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"We have a mosque inside the temple property. During Bade Mahant's time, the mosque was declared as part of the temple so the representatives from the Sunni Board from Lucknow and the community from the neighborhood had asked the mahant to take a decision who decided to keep it and now the mosque has grown in size. Even in Gol Ghar, there is a Muslim shrine and a malang is there and we maintain the property," Tiwari says.
There have been thousands of panchayats over the years.
"There are too many problems and people have faith towards the temple," he says. "Over the years, I am realising that Muslim women are oppressed. We are not against the Muslims. They come to us. We are a place of justice."
The temple's role as the seat of Janata Darbar and as the karyalaya, which is a tradition ever since the temple got into politics, is now expanding as Yogi takes over as the CM.
"We have about eight people working in the karyalaya and we work round-the-clock," Tiwari says. “Another five are there to type the letters and complaints.”
After Yogi became the CM, from 5am to 3pm, the staff is expected to stay put in the karyalaya.
"He is always in touch," Tiwari says.
For the implementation of the decisions taken by the temple and the panchayat, there are the yogi sewaks who are part of the Yuva Vahini. The fear of what lies beyond the scope of law and order and the legitimacy provided to this parallel administration by the people and their faith is what lends Yogi his power.
A professor, who taught history in a local college, says the temple has always been very powerful and the people have always seen it as an effective system where there are no delays and the staff is always willing to listen.
“The temple became politically engaged and the mahants have exercised power over local agencies and when the temple sends a request, it carries weight,” he says. “People know this."
Virendar Singh, 43, calls himself a sevak in the karyalaya. He has been here since 1990. Otherwise, he is an employee of a college run by the trust. But it is here - the nyaya peeth - that he spends at least 12 hours writing down complaints and sending them to appropriate authorities.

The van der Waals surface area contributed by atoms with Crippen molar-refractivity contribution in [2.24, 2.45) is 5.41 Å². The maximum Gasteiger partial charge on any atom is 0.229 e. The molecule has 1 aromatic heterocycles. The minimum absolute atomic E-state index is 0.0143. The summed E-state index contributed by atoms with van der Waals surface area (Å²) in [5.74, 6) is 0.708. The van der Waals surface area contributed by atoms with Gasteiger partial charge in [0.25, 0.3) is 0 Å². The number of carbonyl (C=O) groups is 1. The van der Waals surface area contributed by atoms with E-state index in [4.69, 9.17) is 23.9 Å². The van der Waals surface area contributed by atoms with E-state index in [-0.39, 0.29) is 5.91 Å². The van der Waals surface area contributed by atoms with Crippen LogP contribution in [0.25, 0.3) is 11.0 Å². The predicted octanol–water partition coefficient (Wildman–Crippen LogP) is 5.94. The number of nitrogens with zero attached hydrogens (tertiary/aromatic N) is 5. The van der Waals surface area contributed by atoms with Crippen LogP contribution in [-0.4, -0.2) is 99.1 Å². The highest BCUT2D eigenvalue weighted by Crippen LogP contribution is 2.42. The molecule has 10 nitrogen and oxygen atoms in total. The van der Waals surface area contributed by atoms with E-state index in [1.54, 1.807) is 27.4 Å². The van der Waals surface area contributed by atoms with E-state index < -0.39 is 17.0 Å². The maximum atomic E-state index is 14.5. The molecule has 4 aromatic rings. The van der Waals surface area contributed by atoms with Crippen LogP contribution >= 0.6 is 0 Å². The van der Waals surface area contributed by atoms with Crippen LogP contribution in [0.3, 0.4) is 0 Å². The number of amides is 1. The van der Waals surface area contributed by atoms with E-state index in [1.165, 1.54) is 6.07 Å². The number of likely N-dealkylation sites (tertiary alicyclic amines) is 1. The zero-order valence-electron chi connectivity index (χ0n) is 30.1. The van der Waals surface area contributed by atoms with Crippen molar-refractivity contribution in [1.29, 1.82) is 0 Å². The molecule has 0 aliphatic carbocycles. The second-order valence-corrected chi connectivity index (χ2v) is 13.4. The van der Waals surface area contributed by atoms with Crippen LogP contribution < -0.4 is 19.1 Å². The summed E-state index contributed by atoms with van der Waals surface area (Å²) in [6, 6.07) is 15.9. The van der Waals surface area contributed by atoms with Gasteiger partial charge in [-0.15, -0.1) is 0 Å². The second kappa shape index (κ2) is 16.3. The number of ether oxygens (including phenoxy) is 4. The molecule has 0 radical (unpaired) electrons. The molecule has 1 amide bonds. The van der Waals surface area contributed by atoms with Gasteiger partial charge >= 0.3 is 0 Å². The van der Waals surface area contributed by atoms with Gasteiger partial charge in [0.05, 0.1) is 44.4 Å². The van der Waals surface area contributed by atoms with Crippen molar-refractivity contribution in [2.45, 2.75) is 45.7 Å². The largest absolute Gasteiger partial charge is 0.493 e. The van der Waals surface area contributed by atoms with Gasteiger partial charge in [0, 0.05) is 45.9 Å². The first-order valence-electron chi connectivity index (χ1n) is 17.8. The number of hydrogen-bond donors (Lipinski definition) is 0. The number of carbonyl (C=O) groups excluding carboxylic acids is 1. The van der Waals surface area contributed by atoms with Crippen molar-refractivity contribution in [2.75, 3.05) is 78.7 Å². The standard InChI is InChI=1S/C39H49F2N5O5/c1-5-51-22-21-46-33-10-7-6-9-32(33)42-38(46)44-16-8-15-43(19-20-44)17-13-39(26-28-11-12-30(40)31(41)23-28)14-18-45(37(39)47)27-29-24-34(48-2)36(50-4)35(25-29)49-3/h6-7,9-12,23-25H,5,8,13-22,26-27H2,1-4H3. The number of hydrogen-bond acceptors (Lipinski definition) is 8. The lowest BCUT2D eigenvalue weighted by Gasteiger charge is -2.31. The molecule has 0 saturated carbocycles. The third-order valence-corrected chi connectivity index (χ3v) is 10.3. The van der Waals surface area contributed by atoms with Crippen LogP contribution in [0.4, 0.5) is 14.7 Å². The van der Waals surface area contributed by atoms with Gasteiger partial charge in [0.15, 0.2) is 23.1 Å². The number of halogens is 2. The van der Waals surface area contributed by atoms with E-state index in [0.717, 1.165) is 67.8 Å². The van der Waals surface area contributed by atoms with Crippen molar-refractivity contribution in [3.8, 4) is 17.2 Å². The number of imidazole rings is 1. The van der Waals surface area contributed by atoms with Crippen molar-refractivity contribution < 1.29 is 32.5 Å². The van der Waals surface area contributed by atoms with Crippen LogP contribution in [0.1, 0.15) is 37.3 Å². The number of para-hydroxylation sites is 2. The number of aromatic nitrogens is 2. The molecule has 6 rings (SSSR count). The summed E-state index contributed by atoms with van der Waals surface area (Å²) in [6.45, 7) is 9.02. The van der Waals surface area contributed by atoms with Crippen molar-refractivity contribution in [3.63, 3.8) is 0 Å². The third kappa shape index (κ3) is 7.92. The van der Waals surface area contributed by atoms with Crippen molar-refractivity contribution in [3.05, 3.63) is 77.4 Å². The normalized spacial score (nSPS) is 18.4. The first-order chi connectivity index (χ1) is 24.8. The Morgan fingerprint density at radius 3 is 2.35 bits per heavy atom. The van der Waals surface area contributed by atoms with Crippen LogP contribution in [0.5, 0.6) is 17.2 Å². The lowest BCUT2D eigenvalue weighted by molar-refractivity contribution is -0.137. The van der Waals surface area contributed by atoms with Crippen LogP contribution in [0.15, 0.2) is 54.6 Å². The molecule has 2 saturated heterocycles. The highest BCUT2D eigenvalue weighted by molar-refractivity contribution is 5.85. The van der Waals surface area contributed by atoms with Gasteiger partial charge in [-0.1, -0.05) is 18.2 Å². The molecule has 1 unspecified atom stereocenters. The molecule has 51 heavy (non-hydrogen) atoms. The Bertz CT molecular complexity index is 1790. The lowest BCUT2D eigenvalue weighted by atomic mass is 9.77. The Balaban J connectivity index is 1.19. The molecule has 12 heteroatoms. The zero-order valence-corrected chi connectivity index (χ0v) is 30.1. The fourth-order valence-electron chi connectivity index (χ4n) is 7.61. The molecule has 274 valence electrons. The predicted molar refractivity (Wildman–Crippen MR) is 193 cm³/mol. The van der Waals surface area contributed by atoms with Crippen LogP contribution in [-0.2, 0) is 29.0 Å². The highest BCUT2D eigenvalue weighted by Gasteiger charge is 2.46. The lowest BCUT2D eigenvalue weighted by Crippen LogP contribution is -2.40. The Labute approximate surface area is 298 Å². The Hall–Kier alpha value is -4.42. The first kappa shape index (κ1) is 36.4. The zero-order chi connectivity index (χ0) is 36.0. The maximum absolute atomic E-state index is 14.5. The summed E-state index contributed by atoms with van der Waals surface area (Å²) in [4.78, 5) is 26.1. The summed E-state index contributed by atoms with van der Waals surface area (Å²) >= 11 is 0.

"We don't ask the religion," he says. "We look at their pain. A crime is a crime."
That morning, he had done the train reservations for various people. Recently, they had been active in what they call the "rescue" of a Hindu girl from Jaipur. It wasn't a case of alleged "love jihad", which was one of election campaign issues by the mahant. A lot of "love jihad" cases have been resolved by the temple.
"We don't encourage such such unions," Tiwari says. "Shudhikaran is done by the Arya Samaj nearby if we have found that the girl was misled by a member from the other community."
If there are cases of domestic conflict, they resolve it on a Rs 100 stamp paper but that's the last resort.
In 1989, the current mahant's predecessor, Yogi Avaidyanath, became an MP on a Hindu Mahasabha ticket from Gorakhpur. He repeated the feat in 1991 and 1996, on a BJP ticket.
In 1994, Adityanath was declared Avaidyanath’s heir. He was only 22 years old at the time and hailed from Pauri in Uttarakhand.
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To understand Yogi's style of governance, it is not out of context to understand the temple's political positioning. On Makar Sankranti, there is a khichdi ritual, an old tradition where everyone brings an offering of rice and pulses and they are made to sit on the floor and are served. That way, the barriers of caste are diluted, dissolved.
The Nath sect is believed to have been founded by Lord Shiva and Matsyendranath, the disciple of Shiva is said to have passed knowledge to his disciple Gorakhnath. The followers of this sect suffix Nath to their names and are the devotees of Gorakhnath.
Hazari Prasad Dwivedi, a Hindi writer from Uttar Pradesh, writes that the arrival of Muslims had started in the time of Guru Gorakhnath and fissures were apparent in the Hindu community where Shaivas and Buddhists were not accepting the Brahmin religion. Gorakhnath organised the groups through yoga, which is what Yogi is attempting to do - reorganise Dalits and Brahmins and create polarisation.
Hindu-Muslim unity was what Gorakhnath aimed at. But the Yogi is a Hindutva hardliner and a prime-accused in Gorakhpur’s 2007 communal riots. His inflammatory anti-Muslim speeches based on the politics of polarisation and fear psychosis have worked for him as a politician. But his role as the mahant of the temple of the sect that has always been opposed to the varna system has made him a spiritual head.
A couple of Muslim women stood outside the karyalaya. They had come to seek help with a loan application.
"This is where everyone comes," the woman, who refused to be named, says.
The Gorakhnath Temple Trust and its affiliates have about 44 institutions under them in Gorakhpur, Varanasi, Kushinagar and other districts. The next demand is to change the name of Azamgarh, often referred to as mini-Pakistan and a terror hub.
There are 17 educational institutions listed under the Maharana Pratap Shiksha Sansthan, which is a trust operated by the temple. There are two hospitals, including an ayurvedic hospital run by the temple trust. There are also the religious institutions like the Yagyashala.
PK Mal, a leader of the Hindu Yuva Vahini, says everyone expects justice from the temple, which has a democratic way of putting pressure on the law enforcement agencies. It is all about the oppressed getting justice, he says.
To give context, he invokes the minority appeasement politics of the Congress and the SP and the BSP, and says the role of the temple as the centre for justice is more pronounced.
"We are there to give dignity to the poor," he adds.
I go back to the hotel that has fake green grass on the landing and a poster of Yogi at the entrance and look out of the window.
I remember the orange walls of the Yuva Vahini's office.
Against the blue of the sky, the orange was striking. Literally and metaphorically.